Funds for crime fight
Federal government awards cash for prevention programs

Dawn Ostrem
Northern News Services

Yellowknife (May 01/00) - The federal government affirmed over a half-million dollars was spent on crime prevention programs in the Northwest Territories over the past year-and-a-half.

And the feds have awarded a further $566,030 to fund 26 crime prevention projects focusing on youth in several western territory communities.

"We've been dealing with so many difficult issues regarding young people," said Western Arctic MP and secretary of state for children and youth Ethel Blondin-Andrew, who made the funding announcement at J.H. Sissons school in Yellowknife, April 27.

"But teachers, parents and care-givers have to be a part of this. I'm happy about the resources but I'm worried whether the other chunk of support will come."

The National Strategy funds the Joint Management Committee, which is made up of federal and territorial bodies as well as community representatives, decides which programs to assist.

"Within each proposal that is submitted there is clearly a focus on how that project is going to work," said the committee's co-chair Gunther Laube. "The goals and objectives have to be clearly defined."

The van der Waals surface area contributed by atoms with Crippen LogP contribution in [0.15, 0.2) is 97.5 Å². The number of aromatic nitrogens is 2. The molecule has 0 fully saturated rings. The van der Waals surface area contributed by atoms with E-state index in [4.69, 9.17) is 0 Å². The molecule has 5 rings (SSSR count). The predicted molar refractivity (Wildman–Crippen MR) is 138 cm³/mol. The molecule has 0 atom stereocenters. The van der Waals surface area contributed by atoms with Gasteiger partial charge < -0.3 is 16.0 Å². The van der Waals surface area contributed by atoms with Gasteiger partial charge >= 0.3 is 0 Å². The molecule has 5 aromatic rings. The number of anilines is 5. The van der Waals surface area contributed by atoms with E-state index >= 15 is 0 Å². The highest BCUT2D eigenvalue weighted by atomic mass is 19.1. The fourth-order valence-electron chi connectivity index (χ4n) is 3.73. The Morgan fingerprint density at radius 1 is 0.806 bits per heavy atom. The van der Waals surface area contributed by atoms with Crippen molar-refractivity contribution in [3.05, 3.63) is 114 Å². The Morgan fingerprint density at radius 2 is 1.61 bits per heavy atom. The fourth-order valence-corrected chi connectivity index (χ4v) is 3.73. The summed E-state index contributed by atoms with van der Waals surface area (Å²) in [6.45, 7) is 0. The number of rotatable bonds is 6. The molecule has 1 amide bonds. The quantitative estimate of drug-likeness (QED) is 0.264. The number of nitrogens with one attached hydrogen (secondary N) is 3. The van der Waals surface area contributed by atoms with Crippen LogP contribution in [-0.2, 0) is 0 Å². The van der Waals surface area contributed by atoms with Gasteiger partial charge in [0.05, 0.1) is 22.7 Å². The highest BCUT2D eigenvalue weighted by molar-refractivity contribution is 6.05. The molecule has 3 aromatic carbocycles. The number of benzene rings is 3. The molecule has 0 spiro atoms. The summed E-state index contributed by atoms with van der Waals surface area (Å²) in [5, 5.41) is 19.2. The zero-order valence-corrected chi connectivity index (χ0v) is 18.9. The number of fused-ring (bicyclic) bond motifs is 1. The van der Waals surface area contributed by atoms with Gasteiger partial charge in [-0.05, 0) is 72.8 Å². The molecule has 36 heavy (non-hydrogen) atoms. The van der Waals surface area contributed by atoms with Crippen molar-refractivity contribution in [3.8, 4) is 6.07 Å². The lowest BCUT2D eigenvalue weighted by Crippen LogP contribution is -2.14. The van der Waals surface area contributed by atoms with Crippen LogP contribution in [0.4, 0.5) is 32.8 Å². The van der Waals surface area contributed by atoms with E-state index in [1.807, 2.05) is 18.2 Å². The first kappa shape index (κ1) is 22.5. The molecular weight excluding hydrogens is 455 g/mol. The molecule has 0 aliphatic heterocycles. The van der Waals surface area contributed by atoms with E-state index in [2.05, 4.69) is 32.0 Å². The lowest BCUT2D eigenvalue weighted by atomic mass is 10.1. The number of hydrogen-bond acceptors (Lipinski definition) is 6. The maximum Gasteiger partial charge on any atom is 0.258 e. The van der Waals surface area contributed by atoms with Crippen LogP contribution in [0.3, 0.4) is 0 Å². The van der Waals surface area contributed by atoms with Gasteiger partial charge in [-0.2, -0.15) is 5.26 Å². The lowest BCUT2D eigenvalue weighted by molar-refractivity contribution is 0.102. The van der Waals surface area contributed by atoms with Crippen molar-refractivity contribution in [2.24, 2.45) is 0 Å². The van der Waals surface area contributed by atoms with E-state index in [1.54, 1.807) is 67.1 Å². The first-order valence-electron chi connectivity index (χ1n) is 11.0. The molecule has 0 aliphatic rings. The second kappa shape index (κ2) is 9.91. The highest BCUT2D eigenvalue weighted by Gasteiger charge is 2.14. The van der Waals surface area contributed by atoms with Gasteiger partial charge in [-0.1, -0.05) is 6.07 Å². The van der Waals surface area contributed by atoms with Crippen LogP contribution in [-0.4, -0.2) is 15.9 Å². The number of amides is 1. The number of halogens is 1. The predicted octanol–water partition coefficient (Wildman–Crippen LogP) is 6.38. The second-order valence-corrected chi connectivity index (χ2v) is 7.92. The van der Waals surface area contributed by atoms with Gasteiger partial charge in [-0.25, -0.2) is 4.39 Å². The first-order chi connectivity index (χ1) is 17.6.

Last year, a Fort Smith youth program -- Roots and Wings -- received $50,000 to help fund a youth centre located in the community friendship centre. The youth centre helps promote a positive social atmosphere for youth, and the money helped pay the salaries of two organizers and materials.

Roots and Wings has implemented a successful lunch program, an after-school homework program and has acquired computers.

Three community projects that have been granted funding in the last month are the Lutsel K'e Health and Social Services Youth Camp 2000 Conference, $25,000; Aklavik Youth Crime Prevention program, $25,000; the Holman Elders Committee, $11,300 -- elders will teach traditional skills to youth out on the land.